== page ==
Shadow Lands is available for purchase at the following link:


Thursday, April 30, 2020

World's Worst Nerd-Core Rap

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Listen folks: I'm not telling you how to live your life. I'm simply advising you to never, ever, for as long as you live and breathe, allow The Fat Kid access to his notepad and pencil in the middle of the night when he's stuck in a parking lot waiting on a ride. It's a bad look.

I mean seriously, at night when TFK starts to fall asleep but fights to stay awake, his mind starts to wander. Things start to fall out of it. You never know what horrifying thing you may experience because you left the paper unguarded. Foolish mortals, you know not the power of that which you contend against!

Gather 'round and I will show you the folly of your negligence. The cost of ignoring the peril will be made obvious to all. You shall feel the wrath of The Fat Kid in ways that will leave your mind blank and shrivel your soul!

Or sumfin'

Listen, this originally came to me as an attempt at a hip hop track. The thing is, I have no access to a beat making program and no ability to sing and make a hook. Come to think of it, I don't really own a mike since I broke my headset two moves ago and that wasn't exactly studio quality anyway. So, like, I dunno. Maybe it's actually a poem instead of a song? Is there really a difference when it comes to hip hop anyway? Seriously?

SIGH

That's a question that's bigger than this blog and probably needs a doctor, a lawyer, two philosophers and a record producer to answer. I'm none of the above. But anyway, without further ado, I proudly present to you.


The World's Worst Nerd-Core Rap


Come and ride with me and I'll take you on a journey
Everywhere we go will be either geeky or nerdy
Watch out for my rhymes, some are clean and some are dirty
And some are crazier than your old-ass great aunt Gerty

Yes my name is Jim but not Kirk from Enterprise
Beam down to the planet and we'll lose the redshirt guys
Mr Spock's intelligent Dr. McCoy is wise
And Sulu never liked the sight of Uhura's thighs

Not Picard or Riker but you'll see me crunching Data
On the Holodeck with Jordi and we'll both be missing lata
Wanna hang with Worf because I'm not a Klingon Hata
You can ask Crusher or Troi, they'll both tell you I can sate ya

Names not Han or Leia, but I can take you Solo
Obi Wan's a force ghost, so let's all stop yelling Yolo
Don't kiss your sister Luke, because you know that shit's a no-no
Kessel Run in twelve parsecs, hey Chewie make it go-go

I'll stab you in the stomach like your name was Qui Gon Jinn
If I catch you fucking whining like that punk ass Anakin
Keep Padme from the fighting with the pregnant shape she's in
Why you gotta hate on Jar Jar guy, that Gungan makes me grin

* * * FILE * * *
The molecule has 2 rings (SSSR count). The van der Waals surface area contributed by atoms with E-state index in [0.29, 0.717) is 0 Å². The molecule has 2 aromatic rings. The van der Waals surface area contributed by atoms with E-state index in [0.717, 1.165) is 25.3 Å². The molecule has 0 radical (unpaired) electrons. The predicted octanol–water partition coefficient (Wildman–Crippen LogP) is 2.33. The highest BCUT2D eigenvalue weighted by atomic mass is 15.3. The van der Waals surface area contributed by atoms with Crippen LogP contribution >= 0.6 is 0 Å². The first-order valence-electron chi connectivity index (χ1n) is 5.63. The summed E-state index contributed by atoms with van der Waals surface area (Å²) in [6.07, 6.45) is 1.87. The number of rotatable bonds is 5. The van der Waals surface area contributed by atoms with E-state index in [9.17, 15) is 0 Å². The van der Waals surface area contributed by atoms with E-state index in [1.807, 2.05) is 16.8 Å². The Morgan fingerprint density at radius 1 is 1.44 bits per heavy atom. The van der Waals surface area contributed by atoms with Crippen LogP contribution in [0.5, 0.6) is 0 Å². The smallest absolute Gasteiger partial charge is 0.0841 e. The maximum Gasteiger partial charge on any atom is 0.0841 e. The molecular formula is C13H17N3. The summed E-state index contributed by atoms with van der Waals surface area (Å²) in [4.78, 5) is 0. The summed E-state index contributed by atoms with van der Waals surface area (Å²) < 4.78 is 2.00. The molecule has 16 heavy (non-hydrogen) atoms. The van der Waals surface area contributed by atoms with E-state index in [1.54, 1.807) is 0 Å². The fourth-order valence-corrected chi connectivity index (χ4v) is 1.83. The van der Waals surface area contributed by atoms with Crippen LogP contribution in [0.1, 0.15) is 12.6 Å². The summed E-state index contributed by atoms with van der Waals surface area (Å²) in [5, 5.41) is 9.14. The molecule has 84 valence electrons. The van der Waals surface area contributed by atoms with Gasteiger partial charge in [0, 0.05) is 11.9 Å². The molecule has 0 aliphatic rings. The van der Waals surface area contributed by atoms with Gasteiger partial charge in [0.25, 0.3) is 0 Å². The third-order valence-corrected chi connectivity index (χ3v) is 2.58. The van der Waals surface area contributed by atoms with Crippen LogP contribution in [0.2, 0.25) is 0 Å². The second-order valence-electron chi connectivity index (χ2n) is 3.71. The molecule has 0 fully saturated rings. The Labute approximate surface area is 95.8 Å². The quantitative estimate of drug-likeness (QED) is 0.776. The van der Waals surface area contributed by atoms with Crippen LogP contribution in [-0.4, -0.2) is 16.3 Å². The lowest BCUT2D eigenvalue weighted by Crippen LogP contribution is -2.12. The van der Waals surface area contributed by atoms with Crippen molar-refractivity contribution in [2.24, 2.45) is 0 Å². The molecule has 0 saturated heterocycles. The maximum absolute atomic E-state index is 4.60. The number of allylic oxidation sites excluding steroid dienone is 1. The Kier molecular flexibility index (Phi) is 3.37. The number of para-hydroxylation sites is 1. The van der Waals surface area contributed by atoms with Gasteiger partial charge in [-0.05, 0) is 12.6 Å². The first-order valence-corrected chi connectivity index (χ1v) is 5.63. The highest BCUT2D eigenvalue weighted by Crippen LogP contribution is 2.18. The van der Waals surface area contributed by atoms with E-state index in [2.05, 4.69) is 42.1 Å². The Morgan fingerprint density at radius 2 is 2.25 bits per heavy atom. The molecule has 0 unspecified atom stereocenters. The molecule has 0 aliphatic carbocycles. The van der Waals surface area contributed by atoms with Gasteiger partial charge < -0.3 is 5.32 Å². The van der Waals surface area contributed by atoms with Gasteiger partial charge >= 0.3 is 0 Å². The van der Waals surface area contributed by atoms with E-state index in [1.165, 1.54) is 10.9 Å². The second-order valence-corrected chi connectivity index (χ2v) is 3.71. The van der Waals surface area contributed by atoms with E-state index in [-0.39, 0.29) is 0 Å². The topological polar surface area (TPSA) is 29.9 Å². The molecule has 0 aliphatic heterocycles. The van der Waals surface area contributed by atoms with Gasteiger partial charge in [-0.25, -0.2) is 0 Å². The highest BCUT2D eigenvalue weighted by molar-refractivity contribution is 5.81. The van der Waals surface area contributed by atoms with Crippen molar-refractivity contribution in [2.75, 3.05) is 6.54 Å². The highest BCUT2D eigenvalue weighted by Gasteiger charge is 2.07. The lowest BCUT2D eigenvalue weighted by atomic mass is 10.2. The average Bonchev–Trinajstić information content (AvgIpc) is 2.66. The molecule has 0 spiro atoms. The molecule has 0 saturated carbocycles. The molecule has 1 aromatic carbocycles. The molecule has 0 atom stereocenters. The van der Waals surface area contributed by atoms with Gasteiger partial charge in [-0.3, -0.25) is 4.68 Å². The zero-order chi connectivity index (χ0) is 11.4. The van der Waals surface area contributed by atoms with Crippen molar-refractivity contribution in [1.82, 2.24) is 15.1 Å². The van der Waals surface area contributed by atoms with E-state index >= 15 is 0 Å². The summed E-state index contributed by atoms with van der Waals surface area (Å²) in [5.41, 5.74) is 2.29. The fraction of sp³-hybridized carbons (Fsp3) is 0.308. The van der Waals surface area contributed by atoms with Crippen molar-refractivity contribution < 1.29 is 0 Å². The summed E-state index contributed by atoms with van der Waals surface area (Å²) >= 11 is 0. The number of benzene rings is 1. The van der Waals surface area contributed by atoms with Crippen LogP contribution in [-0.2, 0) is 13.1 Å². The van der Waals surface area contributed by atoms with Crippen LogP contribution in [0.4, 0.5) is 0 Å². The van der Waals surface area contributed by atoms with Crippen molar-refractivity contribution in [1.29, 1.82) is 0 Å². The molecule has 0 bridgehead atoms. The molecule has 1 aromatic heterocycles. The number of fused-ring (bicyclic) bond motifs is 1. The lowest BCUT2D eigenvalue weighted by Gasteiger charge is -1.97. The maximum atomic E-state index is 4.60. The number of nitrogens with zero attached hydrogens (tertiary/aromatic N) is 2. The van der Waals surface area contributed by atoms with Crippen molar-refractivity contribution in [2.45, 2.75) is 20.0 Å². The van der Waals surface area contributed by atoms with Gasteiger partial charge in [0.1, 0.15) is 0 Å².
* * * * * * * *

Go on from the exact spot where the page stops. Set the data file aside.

The story then goes onward with a Pilot name of Poe
And a Stormtrooper named Finn, he left the Dark Side though
Rey heard she was nothing from a villain named Kylo
I'm wondering if he thought Palpatine just wouldn't show

Yes I am a gamer and I should be playing WoW
Headed straight to Stormwind and I'll burn that city down
Not worried about Anduin cause I'll straight up kill that clown
Shut your filthy Ally mouth don't you dare make a sound

Sitting at the Baen panel, not next to Buckley though
Chilling in the back, I'm chanting Oh, John Ringo, No
Gonna launch some missiles, maybe a Weber or so
Won't tell that Correia guy that he can take my dough.

God I love that Baen stuff so I'll give them one more rhyme
Went on a trip with Mad Mike and he took me back in time
Don't trust a Hoyt named Sarah with your emotions or the lime
Bolshi-berries, Transi-trees, Tom Kratman's book is mine!

Aim to misbehave like my name was Captain Mal
You can take Inarra, I'd rather have that Kaley gal
River rewrote scripture and she made the Shepherd howl
Run your spears straight through the Wash, and Zoe's crying now
Watching me casting spells like one of the Hogwarts three
Then I'll chill with Snape and we'll do some alchemy
You can be my Hagrid, I'll let you work for me
While I'm hanging out with Albus and we're watching memories

You can call me Bilbo when I write my song and sing
Pulling out my blue sword, all you fanbois call it Sting
Running away from Gollum so he can't steal my ring
Need a magic spell right now, but Gandalf  can't cast a thing

Taking a walk to Mordor with my boys Frodo and Sam
With some help with Aragorn, getting us out of a jam
Boromir just died, sacrificed like beans and lamb
Watch for Sauron's eye, it zooms out like a webcam

I'm a man made out of iron like my name was Tony Stark
Got stalked by the Black Widow, she ambushed me after dark
Banner got real ticked off, wrecked all of Central Park
Steve Rogers is lost in time, but his mind's still got the spark

Couldn't watch the movie about a Clark whose last name's Kent
Batman's even worse, sorry about your money spent
Green Lantern was so terrible, it was surely devil-sent
Wonder Woman is the only DC flick that's worth a single cent

See me act like Garibaldi, find out where you have been
Give orders like Ivanova, listen or I'll do you in
Here come G'kar and Londo, while they fight or maybe grin?
Don't mess with all the crazy stuff, like that goofball Doc Franklin

A dungeon or a dragon which would better fit your taste?
A backstab in the dark or a waraxe to the face
Or maybe I could take drop you. my cleric straight wields a mace
Have a wizard cast invisible, disappear without a trace

Gather up around, I'll say my Final Fantasy
I'd like to say your awesome cause you hung in there with me
Big sword like ol' Cloud and I made the birdies breed
Get aboard the airship, Story's over, gotta flee